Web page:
People will say that I left my wife and I suppose, as a factual matter, I did, but where was the intentionality? I had no thought of deserting her. It was a series of odd circumstances that put me in the garage attic with all the junk furniture and the raccoon droppings—which is how I began to leave her, all unknowing, of course—whereas I could have walked in the door as I had done every evening after work in the fourteen years and two children of our marriage. Diana would think of her last sight of me, that same morning, when she pulled up to the station and slammed on the brakes, and I got out of the car and, before closing the door, leaned in with a cryptic smile to say goodbye—she would think that I had left her from that moment. In fact, I was ready to let bygones be bygones and, in another fact, I came home the very same evening with every expectation of entering the house that I, we, had bought for the raising of our children. And, to be absolutely honest, I remember I was feeling that kind of blood stir you get in anticipation of sex, because marital arguments had that effect on me.
Well, it can be anything. It can be a voice, an image; it can be a deep moment of personal desperation. For instance, with Ragtime I was so desperate to write something, I was facing the wall of my study in my house in New Rochelle and so I started to write about the wall. That’s the kind of day we sometimes have, as writers. Then I wrote about the house that was attached to the wall. It was built in 1906, you see, so I thought about the era and what Broadview Avenue looked like then: trolley cars ran along the avenue down at the bottom of the hill; people wore white clothes in the summer to stay cool. Teddy Roosevelt was President. One thing led to another and that’s the way that book began: through desperation to those few images. With Loon Lake, in contrast, it was just a very strong sense of place, a heightened emotion when I found myself in the Adirondacks after many, many years of being away . . . and all this came to a point when I saw a sign, a road sign: Loon Lake. So it can be anything.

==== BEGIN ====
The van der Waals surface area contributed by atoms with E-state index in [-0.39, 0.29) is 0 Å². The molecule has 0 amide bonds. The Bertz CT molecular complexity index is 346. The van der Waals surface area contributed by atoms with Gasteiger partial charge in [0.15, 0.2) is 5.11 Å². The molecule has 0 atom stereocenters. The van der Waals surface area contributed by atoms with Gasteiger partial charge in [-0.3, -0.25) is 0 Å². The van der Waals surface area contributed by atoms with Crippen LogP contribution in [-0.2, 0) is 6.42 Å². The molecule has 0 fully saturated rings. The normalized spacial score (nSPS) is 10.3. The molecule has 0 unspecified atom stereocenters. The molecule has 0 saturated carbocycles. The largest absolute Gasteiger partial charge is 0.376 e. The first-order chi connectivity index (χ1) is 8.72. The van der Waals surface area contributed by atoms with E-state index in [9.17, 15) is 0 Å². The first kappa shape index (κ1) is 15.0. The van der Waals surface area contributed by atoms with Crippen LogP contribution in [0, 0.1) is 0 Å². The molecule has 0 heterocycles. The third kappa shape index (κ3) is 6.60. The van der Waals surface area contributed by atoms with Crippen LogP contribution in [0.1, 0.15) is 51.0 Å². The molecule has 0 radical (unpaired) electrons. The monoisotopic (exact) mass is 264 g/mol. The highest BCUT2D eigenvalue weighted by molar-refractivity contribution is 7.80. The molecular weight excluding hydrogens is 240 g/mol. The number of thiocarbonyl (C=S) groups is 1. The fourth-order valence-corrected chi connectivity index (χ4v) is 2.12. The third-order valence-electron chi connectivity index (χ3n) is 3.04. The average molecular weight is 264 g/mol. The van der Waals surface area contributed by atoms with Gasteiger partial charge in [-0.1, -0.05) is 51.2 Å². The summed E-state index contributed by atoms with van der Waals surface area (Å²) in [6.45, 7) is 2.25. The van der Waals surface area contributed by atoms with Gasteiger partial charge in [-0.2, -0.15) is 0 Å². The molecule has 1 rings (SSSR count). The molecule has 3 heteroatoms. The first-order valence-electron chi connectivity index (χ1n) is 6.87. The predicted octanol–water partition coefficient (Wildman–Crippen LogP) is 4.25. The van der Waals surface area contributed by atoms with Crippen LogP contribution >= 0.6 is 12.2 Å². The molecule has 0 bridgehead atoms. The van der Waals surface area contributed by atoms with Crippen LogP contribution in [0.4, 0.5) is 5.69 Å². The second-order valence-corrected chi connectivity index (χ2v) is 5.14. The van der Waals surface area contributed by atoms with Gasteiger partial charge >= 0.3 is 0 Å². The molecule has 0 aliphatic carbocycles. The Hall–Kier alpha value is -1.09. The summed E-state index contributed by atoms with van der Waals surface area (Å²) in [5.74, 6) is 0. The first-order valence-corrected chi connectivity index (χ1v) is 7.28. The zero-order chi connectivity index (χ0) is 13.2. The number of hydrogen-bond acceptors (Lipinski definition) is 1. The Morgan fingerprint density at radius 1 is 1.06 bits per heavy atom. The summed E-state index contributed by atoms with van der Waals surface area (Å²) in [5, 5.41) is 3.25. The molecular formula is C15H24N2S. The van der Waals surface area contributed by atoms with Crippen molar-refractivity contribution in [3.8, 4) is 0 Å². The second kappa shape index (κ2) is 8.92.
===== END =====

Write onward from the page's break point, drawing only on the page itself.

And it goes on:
"…This was the moment I began to understand that you can't remember sex. You can remember the fact of it, and recall the setting, and even the details, but the sex of the sex cannot be remembered, the substantive truth of it, it is by nature self-erasing, you can remember its anatomy and be left with a judgement as to the degree of your liking of it, but whatever it is as a splurge of being, as a loss, as a charge of the conviction of love stopping your heart like your execution, there is no memory of it in the brain, only the deduction that it happened and that time passed, leaving you with a silhouette that you want to fill in again."
"I am proud of this boy I was, thinking through his cold dread, and you know the quickest thinking is the thinking of the body, and the body thinks surely, errorlessly, because it is not soaked in character as the brain is, and my best guess was of the worst that could happen, because I didn't remember coming in from the street or going through the lobby, but I found myself becoming aware that I was in my room and I was holding my loaded Automatic in my hand, I was holding my gun."
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